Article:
Updated on June 13, 2010
Do you really want to start a hostel?
There are countless people enamored by travel who fantasize about “one day opening a hostel on a beach.” These people can be identified by the dreamy look in their eyes and inability to understand why the owner of a business in such a beautiful place could be stressed. This will be the first post in series about starting a hostel in a foreign country. Many of the principals discussed could be applied to most any small business venture.
You can’t just decide to build a hostel somewhere that you enjoyed being and expect it to be a success. There is considerable planning and number “crunching” to be done in order to find out if a location is suitable. Being in love with a certain location and business type is a sure way to set yourself up for failure. Making sure an idea has a chance of success is crucial to getting a project off on the right foot.
Do you have the resources, skills, and connections to put together a project in a foreign country? Do you at least have the means to get these things together? How well do you speak the language? It’s one thing to be able to converse but you will need to have the means to understand legalese in whatever language you will be working in.
Do you have any idea where to start putting together financing? US commercial banks are out of the question. Foreign property can’t be used as collateral and in the current state of the US banks they probably wouldn’t loan it to you even if they could. Foreign banks in many areas will loan you the money, but only at exorbitant interest rates. Convincing private investors that you can put together this project will be very difficult as any project abroad will be seen as a risky investment. If you don’t have experience or credentials that would suggest that you can pull off starting up a business in a foreign country, they may not even talk to you.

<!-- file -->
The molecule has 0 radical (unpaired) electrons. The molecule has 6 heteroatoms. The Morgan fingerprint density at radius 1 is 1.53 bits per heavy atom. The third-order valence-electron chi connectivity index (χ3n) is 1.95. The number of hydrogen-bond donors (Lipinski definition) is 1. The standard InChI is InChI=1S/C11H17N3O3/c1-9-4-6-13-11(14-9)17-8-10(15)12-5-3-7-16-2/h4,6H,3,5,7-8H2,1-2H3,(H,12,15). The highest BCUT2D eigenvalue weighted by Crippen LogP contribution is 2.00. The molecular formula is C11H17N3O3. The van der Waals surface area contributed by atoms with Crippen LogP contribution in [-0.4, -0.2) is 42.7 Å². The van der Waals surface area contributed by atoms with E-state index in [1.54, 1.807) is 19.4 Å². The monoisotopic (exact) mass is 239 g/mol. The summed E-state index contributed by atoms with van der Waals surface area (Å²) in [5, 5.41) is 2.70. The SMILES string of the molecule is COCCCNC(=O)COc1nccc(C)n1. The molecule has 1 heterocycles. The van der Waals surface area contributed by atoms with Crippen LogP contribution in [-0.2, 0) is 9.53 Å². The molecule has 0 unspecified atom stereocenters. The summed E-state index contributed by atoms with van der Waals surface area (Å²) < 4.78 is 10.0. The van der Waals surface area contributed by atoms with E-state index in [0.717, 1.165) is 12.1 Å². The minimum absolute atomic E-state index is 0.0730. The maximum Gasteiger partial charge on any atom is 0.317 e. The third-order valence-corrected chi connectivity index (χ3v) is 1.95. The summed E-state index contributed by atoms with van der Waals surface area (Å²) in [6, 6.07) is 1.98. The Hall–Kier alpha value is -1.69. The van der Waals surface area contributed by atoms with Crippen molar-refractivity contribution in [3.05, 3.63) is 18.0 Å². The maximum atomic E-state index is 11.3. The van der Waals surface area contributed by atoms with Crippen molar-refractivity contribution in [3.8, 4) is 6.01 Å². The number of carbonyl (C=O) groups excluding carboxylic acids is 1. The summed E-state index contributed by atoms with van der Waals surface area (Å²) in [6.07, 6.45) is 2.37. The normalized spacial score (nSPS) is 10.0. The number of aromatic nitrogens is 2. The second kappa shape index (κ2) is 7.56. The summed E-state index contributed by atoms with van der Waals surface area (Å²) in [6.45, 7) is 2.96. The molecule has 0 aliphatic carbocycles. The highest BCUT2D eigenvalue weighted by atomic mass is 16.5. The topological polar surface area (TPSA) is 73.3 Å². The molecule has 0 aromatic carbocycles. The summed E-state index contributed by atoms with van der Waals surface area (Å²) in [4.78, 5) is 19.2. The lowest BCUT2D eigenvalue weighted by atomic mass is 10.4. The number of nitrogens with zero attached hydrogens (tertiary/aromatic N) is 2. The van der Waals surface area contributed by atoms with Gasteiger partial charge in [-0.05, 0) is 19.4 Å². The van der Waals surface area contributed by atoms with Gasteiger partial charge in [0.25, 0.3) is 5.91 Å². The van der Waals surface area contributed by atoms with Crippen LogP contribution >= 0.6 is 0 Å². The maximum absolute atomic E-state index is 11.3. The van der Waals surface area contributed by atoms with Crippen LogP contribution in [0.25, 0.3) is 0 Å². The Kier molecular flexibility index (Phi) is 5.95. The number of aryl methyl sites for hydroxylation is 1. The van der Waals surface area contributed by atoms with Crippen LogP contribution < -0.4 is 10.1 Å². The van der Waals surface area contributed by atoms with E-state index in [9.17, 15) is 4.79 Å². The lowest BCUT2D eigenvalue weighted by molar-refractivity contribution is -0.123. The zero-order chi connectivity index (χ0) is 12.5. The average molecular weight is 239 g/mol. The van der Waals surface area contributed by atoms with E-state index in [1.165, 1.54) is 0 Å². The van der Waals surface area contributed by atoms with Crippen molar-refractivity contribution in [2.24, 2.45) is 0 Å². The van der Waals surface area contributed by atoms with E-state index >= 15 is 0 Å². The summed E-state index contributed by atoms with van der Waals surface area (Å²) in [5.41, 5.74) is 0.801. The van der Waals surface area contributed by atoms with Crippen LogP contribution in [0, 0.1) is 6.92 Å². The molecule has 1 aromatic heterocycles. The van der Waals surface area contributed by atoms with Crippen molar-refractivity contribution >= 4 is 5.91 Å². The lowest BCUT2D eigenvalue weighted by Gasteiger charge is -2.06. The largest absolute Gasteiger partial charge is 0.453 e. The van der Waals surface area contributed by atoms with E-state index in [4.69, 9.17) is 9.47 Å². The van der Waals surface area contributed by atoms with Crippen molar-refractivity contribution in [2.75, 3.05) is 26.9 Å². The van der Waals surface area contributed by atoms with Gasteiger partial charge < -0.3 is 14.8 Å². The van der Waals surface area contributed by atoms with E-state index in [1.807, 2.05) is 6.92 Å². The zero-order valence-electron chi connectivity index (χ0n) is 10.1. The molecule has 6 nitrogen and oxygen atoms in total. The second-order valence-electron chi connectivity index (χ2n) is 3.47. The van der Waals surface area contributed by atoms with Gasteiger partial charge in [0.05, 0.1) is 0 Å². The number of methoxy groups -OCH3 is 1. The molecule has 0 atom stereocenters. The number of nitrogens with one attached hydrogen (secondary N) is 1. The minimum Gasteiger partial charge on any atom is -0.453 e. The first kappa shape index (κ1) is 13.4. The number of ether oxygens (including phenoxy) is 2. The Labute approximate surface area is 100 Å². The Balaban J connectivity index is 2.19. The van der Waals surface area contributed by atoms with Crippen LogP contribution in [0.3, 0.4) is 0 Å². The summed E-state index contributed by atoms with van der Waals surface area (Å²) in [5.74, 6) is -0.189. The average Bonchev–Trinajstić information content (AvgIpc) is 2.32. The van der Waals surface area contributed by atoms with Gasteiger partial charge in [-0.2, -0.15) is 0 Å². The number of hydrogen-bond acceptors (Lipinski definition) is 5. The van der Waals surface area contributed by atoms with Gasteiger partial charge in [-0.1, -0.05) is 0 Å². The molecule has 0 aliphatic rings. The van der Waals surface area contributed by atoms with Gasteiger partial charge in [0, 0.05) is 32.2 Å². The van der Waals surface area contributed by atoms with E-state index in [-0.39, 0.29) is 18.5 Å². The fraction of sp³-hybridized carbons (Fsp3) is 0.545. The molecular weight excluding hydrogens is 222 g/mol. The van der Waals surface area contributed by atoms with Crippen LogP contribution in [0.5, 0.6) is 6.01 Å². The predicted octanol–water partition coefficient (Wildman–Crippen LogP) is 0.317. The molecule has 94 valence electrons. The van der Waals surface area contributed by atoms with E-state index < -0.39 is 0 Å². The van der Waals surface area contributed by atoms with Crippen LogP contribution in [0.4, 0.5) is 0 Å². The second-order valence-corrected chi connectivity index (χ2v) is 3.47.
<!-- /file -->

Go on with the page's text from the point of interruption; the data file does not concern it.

In many areas business deals are made only through connections. In Uruguay business is conducted almost solely on who you know. If you don’t have connections you will pay much more in land acquisition, construction, and supply chain. The costs may be inflated enough to sink the venture, but then there is politics. Did you go through the right channels to get the project approved? You did get approval, right? If you don’t make friends in high places you may end up having unexpected roadblocks thrown in your way around every turn.
The day to day
So now you have a shiny new hostel in a foreign country or whatever business type it was that you dreamt of building. Running a hostel is not like having a bunch of new friends over all the time. I am not saying there won’t be any fun moments, but it is a business and those “new friends” are paying guests. Can you handle the impermanence of everyone you meet leaving just when you start getting to know them?
This post isn’t meant to discourage anyone from taking a risk on a new life and business abroad. It would be an exciting and challenging chapter in your life. It could certainly be very rewarding, but first you need to seriously ask yourself if it is what you want to do. Look for an interview with Brian Meissner; founder and owner of El Diablo Tranquilo hostel in Punta del Diablo, Uruguay in an upcoming post.